By Megan O’Brien Crayne
Megan O’Brien Crayne is the campus minister for the BRCC.
A few weeks ago, when things started shutting down in earnest, a friend of mine posted on Facebook, “This is the weirdest thing that's ever happened.” There is a pervasive sense of surrealness, almost of absurdity, everywhere I turn. Over and over I hear people express disbelief that this is happening -- even after three weeks of our “new normal.” For me, the most unsettling part is not knowing when it will end.
I imagine the disciples must have felt similarly on the first “Holy Saturday.” They had re-oriented their lives toward Jesus, staked their reputation on what he said, restructured their very being in light of his teachings. And suddenly, he is gone. And the disciples are alone. Their world has shut down.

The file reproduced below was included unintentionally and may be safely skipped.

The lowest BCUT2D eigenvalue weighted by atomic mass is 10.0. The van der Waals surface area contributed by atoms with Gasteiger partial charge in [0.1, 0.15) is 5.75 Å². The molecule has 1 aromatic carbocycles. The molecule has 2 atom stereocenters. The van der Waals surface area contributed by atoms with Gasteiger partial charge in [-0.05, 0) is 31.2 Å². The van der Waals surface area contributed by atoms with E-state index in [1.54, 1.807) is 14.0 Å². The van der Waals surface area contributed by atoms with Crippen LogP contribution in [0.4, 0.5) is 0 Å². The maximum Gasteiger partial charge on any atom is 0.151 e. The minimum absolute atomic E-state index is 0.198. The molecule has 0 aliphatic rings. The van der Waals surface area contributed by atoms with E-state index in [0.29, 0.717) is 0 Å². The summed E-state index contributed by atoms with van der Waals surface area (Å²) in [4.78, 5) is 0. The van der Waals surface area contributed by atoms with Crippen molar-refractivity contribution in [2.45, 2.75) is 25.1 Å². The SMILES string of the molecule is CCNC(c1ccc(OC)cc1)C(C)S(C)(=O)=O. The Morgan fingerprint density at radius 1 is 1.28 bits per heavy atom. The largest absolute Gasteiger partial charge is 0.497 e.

In many ways, it feels entirely fitting that there is a worldwide pandemic during Lent, that non-essential businesses are closed and we are being isolated from one another. Of course life is subdued, of course I can’t go out to eat, of course I can’t hang out with friends -- it’s Lent, a time of renewed focus and simplicity, of dedication to prayer, fasting, and almsgiving.
But I can’t imagine how it will feel on Easter. Today is the day of nothingness, of uncertainty -- even in normal circumstances, altars are bare, Tabernacles are empty, and Mass is not celebrated -- but tomorrow is the day of resurrection, of celebration, of gathering and rejoicing and hope.
In the midst of the pandemic, in the midst of the nothingness, we must hold fast to the hope of the resurrection, knowing that this, too, shall pass, and that what is to come will be more beautiful than we could have imagined.